How To... · Main Courses · Soups and Stews

Turkey Stock

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Finally, a free day for me, which means I have time to move last weeks turkey carcass out of the freezer and into my stock pot!!

Not that making stock is difficult, or time consuming, when one really stops to think about it.  Just put the ingredients into a pot, cover with water and let it simmer away on the stovetop for a couple of hours while I putter away at something else.

My plan today was to take a short nap, then write this blog while the stock simmered.  The nap part came off without a hitch,  but my computer wanted no part of my plan, and the stock is finished and cooling and I am just starting this blog.   Hmm.

There are so many reasons for making your own stock, aside from making your house smell awesome with very little effort, but in this case,   if you want turkey soup, you will have to make your own stock.   I don’t think they sell it.

This is the basic recipe.  Use your imagination to expand its flavour profile.  My stock today included 1 jalepeno, a small piece of ginger, 8 chicken thigh bones (left over from last nights dinner) and some cilantro stems.  The add-ins are limited only by your imagination, really.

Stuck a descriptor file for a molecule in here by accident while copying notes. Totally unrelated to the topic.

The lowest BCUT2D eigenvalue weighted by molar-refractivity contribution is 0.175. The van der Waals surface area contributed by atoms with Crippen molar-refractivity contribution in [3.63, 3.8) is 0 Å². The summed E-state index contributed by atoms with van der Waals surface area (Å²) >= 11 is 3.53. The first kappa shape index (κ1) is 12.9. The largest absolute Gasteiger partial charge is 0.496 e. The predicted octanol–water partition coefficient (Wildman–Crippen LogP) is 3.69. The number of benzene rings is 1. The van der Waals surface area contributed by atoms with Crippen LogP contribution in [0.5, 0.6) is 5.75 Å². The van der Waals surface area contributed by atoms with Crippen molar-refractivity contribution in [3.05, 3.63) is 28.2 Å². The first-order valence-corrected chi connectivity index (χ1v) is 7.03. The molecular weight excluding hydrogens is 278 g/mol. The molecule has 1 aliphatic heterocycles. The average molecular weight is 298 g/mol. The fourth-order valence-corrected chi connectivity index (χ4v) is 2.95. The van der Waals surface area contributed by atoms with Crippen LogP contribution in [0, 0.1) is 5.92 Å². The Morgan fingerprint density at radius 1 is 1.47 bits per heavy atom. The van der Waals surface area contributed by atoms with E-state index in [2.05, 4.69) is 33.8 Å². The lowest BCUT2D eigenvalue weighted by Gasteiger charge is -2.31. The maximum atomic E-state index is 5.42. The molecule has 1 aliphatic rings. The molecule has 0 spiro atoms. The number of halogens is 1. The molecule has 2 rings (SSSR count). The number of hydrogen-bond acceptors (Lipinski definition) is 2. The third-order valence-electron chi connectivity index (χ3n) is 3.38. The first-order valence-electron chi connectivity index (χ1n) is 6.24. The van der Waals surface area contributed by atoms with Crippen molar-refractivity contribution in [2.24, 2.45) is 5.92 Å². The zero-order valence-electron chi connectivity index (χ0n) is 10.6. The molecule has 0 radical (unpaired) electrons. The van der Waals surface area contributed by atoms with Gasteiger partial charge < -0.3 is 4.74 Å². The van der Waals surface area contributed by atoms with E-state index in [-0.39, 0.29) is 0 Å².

Oh and thanks to my genius friends suggestion, cooling stock in 80F weather just got a whole lot easier ( and faster):  run a sink full of cold water, plunk the pot with the strained broth in it and let the water work its magic.

 

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Turkey Stock

1 leftover turkey carcass, bones and any skin that family members did not peel off the bird   as you were trying to carve it on the big day

1 onion, quartered

2 carrots, peeled

4 stalks celery

2 teaspoons black peppercorns

water to cover

Bring to boil, skimming off any foam that rises to the surface.  Reduce heat and simmer, partially covered for 2hours.  Remove lid and continue to simmer for another 30 minutes to reduce the stock just a little.

Let stand 30 minutes to cool a bit.   Strain thru colander into another pot large enough to hold all the stock.    (Be careful when working with hot liquids).  When bones are cool enough to handle, you can pick the meat off the bones to put back into the soup, or you can toss all the solids and just keep the stock.

Strain the soup again thru a fine mesh strainer.  Let cool completely before refrigerating or  packaging to freeze.

This will keep in your fridge for 3 days, or up to 3 months in your freezer.

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